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Posted: February 29, 2008

Exercise and the Elderly

Why You and Mom Should Work Out Together

What if your mom was your workout buddy? Can you picture that? Mom and daughter supporting and encouraging each other into good health, physically and mentally? It’s an inspiring - and productive - picture that’s catching on with more and more caregivers.

With time so short, when can we exercise - no matter that we know it’s the right thing to do? Well, our aging parents are no different - and often they have the same excuses as we do for not more aggressively taking steps to exercise for our health. So the buddy system might inspire us both.

The evidence of exercise’s benefit is all around us. One study found that nursing home residents who took tai chi classes were less likely to suffer falls than residents who did not participate in the classes. Other studies have shown that weight-bearing exercises help prevent osteoporosis. Regular exercise helps prevent heart disease, lowers blood pressure, and lowers cholesterol. It improves circulation, which is important for folks with conditions such as diabetes. It improves joint mobility, which is particularly important for those with arthritis. And, of course, it also helps maintain a healthy body weight.

In addition to all of the physical benefits of exercise, there are psychological benefits as well. Exercise causes the release of endorphins in the brain. Endorphins are chemicals that make us feel good. Exercise relieves stress and even helps reduce depression. In fact, many counselors and psychiatrists recommend it as part of a complete treatment plan for depression and anxiety.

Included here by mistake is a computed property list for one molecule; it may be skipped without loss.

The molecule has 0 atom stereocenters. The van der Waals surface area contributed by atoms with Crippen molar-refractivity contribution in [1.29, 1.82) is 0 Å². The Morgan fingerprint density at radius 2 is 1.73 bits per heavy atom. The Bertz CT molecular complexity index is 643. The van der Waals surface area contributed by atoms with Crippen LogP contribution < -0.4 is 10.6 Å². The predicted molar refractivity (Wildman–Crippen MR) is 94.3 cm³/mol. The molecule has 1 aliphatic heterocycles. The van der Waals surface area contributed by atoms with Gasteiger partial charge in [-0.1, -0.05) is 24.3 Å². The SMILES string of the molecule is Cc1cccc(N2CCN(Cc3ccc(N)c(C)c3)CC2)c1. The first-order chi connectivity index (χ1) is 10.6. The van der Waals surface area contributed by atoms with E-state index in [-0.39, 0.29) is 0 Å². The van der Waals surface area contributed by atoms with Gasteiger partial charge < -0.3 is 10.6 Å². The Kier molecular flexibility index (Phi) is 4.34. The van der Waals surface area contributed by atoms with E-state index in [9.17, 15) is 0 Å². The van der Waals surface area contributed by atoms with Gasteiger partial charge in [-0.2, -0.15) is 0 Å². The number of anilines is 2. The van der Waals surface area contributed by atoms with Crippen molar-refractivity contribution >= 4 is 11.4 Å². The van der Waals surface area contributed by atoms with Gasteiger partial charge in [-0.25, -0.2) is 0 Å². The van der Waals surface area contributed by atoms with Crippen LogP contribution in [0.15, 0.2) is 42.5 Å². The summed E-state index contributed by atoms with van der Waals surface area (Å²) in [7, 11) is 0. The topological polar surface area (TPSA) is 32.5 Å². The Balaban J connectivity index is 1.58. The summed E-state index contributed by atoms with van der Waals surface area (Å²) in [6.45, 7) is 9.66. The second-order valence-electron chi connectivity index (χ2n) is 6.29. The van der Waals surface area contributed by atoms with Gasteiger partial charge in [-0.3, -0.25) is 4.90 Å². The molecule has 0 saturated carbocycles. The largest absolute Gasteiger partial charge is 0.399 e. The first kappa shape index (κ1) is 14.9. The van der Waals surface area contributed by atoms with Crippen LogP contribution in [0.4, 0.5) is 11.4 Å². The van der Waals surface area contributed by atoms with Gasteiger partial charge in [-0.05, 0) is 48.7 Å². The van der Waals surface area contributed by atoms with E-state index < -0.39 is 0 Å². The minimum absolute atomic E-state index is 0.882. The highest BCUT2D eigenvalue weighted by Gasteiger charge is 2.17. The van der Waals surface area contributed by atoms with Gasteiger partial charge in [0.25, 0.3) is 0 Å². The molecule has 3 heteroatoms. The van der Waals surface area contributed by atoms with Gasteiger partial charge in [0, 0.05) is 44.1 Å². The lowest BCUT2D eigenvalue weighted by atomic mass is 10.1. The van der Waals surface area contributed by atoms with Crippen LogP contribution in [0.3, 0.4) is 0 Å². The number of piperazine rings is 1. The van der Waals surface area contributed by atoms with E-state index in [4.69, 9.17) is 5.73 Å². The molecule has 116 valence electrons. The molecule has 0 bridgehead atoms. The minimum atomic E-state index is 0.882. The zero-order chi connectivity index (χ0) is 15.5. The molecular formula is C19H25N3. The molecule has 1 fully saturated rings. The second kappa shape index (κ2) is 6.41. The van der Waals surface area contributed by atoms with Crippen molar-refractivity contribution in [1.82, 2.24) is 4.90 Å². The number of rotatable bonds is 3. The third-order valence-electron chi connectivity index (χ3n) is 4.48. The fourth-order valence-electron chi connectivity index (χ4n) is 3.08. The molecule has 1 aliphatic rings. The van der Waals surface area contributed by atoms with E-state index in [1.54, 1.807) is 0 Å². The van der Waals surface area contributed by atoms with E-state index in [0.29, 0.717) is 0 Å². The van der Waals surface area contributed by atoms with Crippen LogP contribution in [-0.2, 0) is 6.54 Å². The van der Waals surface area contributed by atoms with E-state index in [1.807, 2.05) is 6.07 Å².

Stimulating Older Minds and Flesh

Exercise also can provide mental stimulation and increased awareness for those with Alzheimer’s disease and other forms of dementia. When Frank Eisele of Montgomery, Ohio, joined an adult day care center that provided an exercise program, his adult children noticed that he seemed more alert at home. “He was definitely more aware of what was going on around him,” says his daughter Sandra.

Exercise can improve self-esteem, help the elderly feel more confident, and also drive them to become more independent. "Exercise may well be the modality for not only adding years to life, but [it] also can add life to years," says Mary Josephine Hessert of the University of New England College of Osteopathic Medicine in Biddeford, Maine.

So maybe it is important for mom to exercise, but why should you work out with her? Well, you’ll reap the same benefits. Caregiving is stressful, and you can use the relief exercise can provide. In addition, the shared activity can work wonders for your relationship with mom.

What Kind of Workout Works?

Working out together can be more fun than working out alone. In fact, you and mom may want to consider enrolling in an exercise class together. The YMCA is a good place to look for a low-cost, quality class. If mom’s going to be working out without you, or if she needs a slower-paced class, a local senior center is a good place to start. They often offer classes that include “chair exercises,” exercises done while sitting down, for those unable to stand for long periods of time for whatever reason.